Things that we can't see visually, like gravitationally lensed quasars are revealed - interactions of dark matter and gas. In 2003, the Chandra X-ray telescope took a very close look at radio source 3C 84 and found it was blowing bubbles of relativistic plasma into the core of the cluster. To Chandra's "eyes", they appeared as holes in the image - pushing away the X-ray emitting gas. What exactly are they? Try relativistic particles - a particle moving at the speed of light. In astrophysics, jets of relativistic plasma are produced by the centers of active galaxies and quasars… and my friends? That can be captured in photographs, just like Kent's.
According to the Chandra research team; "A similar front may exist round both inner bubbles but is masked elsewhere by rim emission from bright cooler gas. The continuous blowing of bubbles by the central radio source, leading to the propagation of weak shocks and viscously-dissipating sound waves seen as the observed fronts and ripples." This resulted in the deepest tone ever detected from the Cosmos - a tone no human will ever hear. Or will it? Abell 426 call loudly… And it calls very loudly to some of us.
A few years ago I decided to tackle the Perseus Galaxy Cluster with a 12.5" telescope, too. But, I am a visual astronomer. There will never be a day when I can see with my eyes what Kent has captured with a 12.5 CDK, but perhaps those of you who hear the call of Abell 426 would like to know what it's like to step into the heart of a galaxy cluster? This is from my personal observing reports:
"So, do I always do what you tell me to? Well, yeah! You are my Master… And if you tell me to go walk outside and look to the northwest? I will obey. And if you tell me the skies will clear? I will listen. If you hand me a dark skies night, one with 6.5 visibility and 7/10 stability… Put a 12.5 scope beneath my hands. If you give me a map… I will walk with you to the stars. If you give me a notebook and a mechanical pencil… I will study. And if you give me a galaxy field? I will do my best to make you proud. When I pulled the dob out, I could only see Perseus. Why is it that things happen this way? The cold wind would take a bite out of me quickly if I used the west side yard… But Algol is at maximum and it was simply all I could see! Why would I want to chase after an old study when the east sky is filled with new ones? Why? I don't understand why! All I understand is that tonight I want Abell 426. Starting at Algol, I shift into my "weird" study mode and stop to ride the diffraction waves. I know I'm rather strange, but I'd really like to know if I can catch a spectroscopic difference between Algol at maximum and Algol at minimum. Yeah, I'm sure I'm probably being kinda' dumb because my equipment is so primitive… But I'm curious. OK? Making my notes, I put the diffraction grating away once again. I learn. Therefore I am. Now, let's rock and roll…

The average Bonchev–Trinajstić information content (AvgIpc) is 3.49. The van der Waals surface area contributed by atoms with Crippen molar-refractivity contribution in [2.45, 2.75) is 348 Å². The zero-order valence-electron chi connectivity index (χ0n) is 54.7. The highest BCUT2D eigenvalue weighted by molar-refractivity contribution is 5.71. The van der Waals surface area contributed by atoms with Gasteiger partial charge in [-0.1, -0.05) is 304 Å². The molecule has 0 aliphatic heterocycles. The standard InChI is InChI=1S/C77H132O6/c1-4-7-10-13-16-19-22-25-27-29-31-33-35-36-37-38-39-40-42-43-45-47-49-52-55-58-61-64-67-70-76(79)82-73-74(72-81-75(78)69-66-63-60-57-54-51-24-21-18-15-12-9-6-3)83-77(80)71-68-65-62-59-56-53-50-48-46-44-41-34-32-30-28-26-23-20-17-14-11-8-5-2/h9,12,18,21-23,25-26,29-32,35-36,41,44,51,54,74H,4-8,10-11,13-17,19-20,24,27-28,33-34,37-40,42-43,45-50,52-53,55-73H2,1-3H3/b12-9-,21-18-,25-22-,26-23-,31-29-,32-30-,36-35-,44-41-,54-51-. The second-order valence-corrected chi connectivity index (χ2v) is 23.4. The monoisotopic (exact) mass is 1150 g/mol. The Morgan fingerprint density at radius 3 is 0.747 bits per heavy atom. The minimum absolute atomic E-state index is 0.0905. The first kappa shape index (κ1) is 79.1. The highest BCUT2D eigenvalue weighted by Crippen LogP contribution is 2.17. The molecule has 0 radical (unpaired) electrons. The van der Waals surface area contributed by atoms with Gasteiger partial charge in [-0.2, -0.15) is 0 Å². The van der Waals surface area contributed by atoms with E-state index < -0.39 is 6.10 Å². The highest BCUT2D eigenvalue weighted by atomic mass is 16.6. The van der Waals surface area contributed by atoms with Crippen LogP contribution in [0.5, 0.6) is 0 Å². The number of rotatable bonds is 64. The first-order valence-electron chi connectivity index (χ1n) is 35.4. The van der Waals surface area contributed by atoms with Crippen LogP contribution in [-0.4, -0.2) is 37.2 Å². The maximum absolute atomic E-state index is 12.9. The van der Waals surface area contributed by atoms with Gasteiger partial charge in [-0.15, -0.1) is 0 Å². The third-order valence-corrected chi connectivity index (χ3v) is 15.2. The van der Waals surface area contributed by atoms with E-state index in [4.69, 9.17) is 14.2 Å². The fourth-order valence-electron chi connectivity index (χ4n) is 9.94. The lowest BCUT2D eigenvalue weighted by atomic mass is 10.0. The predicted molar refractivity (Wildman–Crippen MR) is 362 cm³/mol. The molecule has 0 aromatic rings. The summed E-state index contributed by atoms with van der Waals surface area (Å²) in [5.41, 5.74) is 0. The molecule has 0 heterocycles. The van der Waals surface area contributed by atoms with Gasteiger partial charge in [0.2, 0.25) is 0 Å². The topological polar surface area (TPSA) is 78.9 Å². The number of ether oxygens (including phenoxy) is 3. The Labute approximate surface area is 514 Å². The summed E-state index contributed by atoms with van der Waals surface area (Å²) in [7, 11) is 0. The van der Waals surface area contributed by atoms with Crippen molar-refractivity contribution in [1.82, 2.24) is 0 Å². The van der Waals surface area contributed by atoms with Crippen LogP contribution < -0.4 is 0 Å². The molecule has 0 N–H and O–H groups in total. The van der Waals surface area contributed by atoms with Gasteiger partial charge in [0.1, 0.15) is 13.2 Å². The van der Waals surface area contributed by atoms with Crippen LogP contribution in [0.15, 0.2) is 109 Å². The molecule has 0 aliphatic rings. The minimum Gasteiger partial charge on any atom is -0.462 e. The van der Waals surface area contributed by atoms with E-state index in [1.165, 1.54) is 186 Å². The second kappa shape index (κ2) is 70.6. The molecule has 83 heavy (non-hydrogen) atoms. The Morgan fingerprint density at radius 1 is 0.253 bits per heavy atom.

Abell 426 has been a longstanding favourite of mine. It is a curious galaxy cluster in the respect that the finer the night, the more galaxies will reveal themselves. While tonight is not the most exceptional night I've ever encountered, it is a fine one for galaxy studies. Brushing Algol away in the eyepiece, I close my eyes and sing along with the music for several minutes, mentally and visually preparing myself for faint studies. I am becoming accustomed to the cold, and when my eyes are ready? It's time to go to the finder, for the first study lays right in the field with a star.
The NGC1224 requires wide aversion. It is faint, round, and shows some concentration toward the nucleus with patience. Held indirect, this small galaxy has a UGC-like signature. Next stop on the hop is the NGC1250. Very diffuse and small…. Also requiring wide aversion. While allowing the eye to bounce around the field, it is possible to make out a slight north/south tilt to this galaxy that may indicate it to be a spiral. Curiously enough, it is during this motion that a pinprick of a nucleus can be detected. Pushing on toward the heart of the Perseus Galaxy cluster, my next destination is a chain of three. First study mark is the NGC1259. Whoa! Extreme aversion here, boss… Very, very diffuse and faint. It can only be caught by focusing attention on the tiny star in the westward drift. The NGC1260 only requires slight aversion, however. It is small and somewhat diffuse. Definitely ovoid in structure… And definitely the easiest to see of these three! The NGC1264 also requires very wide aversion. Very faint and diffuse. Very round…. Very challenging! Now, triangulating with this series, it's time to go for the NGC1257. Very faint, diffuse and small with a concentration toward the core, it holds a little surprise. There's a tiny star at the northeast end that allows one to see upon wide aversion that the galaxy itself seems to migrate to the northeast/southwest. Excellent!